I’ve come to learn, and accept, that I have a lot of feelings throughout my day. Knowing where emotions come from is extremely useful in mastering emotions. Over the past two years, I’ve discovered that I’m strongly affected by not only my own emotions, but others’ as well. The ability to apprehend or absorb the mental and emotional state of another is known as being an empath.
In science, there is a neurological phenomenon described as synesthesia, where your brain activates multiple senses at the same time. For example, having the ability to feel or hear a color. The best way I can describe this is through the book The Phantom Tollbooth. The main character sees sunrises as symphonies of color – a magical effect where the colors perform music. Pretty sweet, right?
This phenomenon is also attributed to the emotional side of the brain, where a deeper empathy can exist. Think of it this way, have you ever witnessed someone get hurt and feel their pain? Or even seeing someone sick can make you sick as well.
Emotions are big drivers of change.
In fact, the only reason people do anything at all is to change the way they feel. Humans are constantly, and consistently, doing one of two things: avoiding pain or seeking pleasure. In Buddhist thought, this concept is distilled into desire and avoidance. By seeking new desires or avoiding new pains, we ignore the true reality of our lives and, instead, create more suffering through our behaviors. This is also the impetus for meditation.
My foray back into the developed world has shown me that the more convenient things are, the less happy people are. I’m not suggesting that we go back into the “dark ages” of the pre-iPhone and Internet era. I’m simply making an observation that many of us can learn to control our emotions and behaviors. By mastering emotions, we can put them to good use and make life easier, more fulfilling, and happier.
Alright, master my emotions – piece of cake!
This is not something you can will into action. It takes concerted effort and a deeper knowledge of where your emotions come from and why. Emotions are triggers to tell you something. It’s up to each individual to listen to it.
Emotions come from your perception of reality. I say this because, for better or worse, we are all living in our own “tunnel vision” reality. How we view the world is heavily dependent on the empirical evidence that we receive every single day via our own perception. This is 100% unique to every person on the planet – all seven billion of them, and counting.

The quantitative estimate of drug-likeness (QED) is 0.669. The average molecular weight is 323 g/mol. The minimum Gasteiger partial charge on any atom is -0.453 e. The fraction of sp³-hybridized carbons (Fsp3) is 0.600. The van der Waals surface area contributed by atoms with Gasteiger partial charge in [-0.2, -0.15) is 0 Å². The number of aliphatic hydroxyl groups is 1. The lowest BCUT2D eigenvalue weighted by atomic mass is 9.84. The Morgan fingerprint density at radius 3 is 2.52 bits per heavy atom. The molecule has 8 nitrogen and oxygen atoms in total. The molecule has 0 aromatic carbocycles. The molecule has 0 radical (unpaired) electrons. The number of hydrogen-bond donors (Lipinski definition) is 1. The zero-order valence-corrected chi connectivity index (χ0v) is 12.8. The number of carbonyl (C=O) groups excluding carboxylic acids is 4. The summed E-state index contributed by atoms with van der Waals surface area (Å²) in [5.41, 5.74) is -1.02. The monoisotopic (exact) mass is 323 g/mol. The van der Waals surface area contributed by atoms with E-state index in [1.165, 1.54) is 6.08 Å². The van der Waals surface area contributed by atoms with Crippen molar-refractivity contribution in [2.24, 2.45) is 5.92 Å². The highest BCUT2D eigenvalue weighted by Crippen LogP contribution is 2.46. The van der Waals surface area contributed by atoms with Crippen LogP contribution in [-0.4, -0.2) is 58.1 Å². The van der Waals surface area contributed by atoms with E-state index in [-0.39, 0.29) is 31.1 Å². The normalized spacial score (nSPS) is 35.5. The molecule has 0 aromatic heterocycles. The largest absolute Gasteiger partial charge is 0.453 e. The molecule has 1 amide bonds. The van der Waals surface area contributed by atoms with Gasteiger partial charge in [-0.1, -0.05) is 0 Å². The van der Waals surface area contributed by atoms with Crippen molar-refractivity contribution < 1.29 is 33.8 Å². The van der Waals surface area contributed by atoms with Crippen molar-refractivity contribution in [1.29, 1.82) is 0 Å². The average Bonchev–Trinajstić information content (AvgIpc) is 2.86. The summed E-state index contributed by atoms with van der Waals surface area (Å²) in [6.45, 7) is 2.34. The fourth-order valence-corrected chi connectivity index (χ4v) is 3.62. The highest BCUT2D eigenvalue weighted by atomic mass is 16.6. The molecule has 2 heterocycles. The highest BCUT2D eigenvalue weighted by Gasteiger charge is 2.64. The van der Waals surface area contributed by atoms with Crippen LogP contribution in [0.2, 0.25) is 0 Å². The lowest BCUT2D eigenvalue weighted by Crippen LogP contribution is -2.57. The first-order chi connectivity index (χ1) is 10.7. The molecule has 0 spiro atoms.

Back in 2011, I had a co-worker who would constantly interject, “This is my world, and you’re just living in it.” The team would laugh off this absurd concept, but really there’s a whole lot of truth to this statement – for everyone.
This is, in fact, your world, and I’m just living in it.
It may seem like a wholly selfish concept, but in actuality, this is how everyone sees the world. Of course we can add emotion, compassion, love, hate, and a plethora of other feelings and notions into this concept. But at the end of the day, this is how we bobble around the planet.
Knowing that there is a whole universe of ideas and thought that circumvent our own perception can help us widen our view and our ability to feel.
If we are constantly acting on our emotions to change the way we feel, then it behooves us to start learning where emotions come from and how we can better understand ourselves. We can, therefore, have more control over our perception of reality, while mastering emotions and the outcomes thereafter.
Since emotions come from inside us and our own perception, they come out in unique ways. The primary way is through your body or physiology. You can start to practice connecting your emotions to a physical reaction by simply observing your reactions to your emotions. Perhaps you feel a sensation in the body any time a specific emotion arises. Observe, observe, observe. This will allow you to start realizing your emotional-physical patterns. They are deeply connected.
For example, I noticed that when I’m really sad or crying, I move chin down and curl into myself. This very subtle action is a trigger to the rest of my body. It says, “Be sad, you did something wrong. It’s your fault.” This feeling, as you might imagine, is horrible.
However, learning that when I feel sad, my chin moves down was an important realization. Now, when I notice this, I have a choice. I can follow it down and mentally beat myself up, or I can break the pattern. “Chin up” is an expression for a reason. I’m very likely not the only one who moves their chin down when times are tough. This realization has empowered me into understanding and soon mastering emotions (at least one of them).
This act of starting small, by noticing the subtle triggers how emotions affect the body helps to maintain a sense of honesty and control over how you move and feel through this world. Bit by bit, you’ll begin mastering emotions and feeling more in control over your daily life.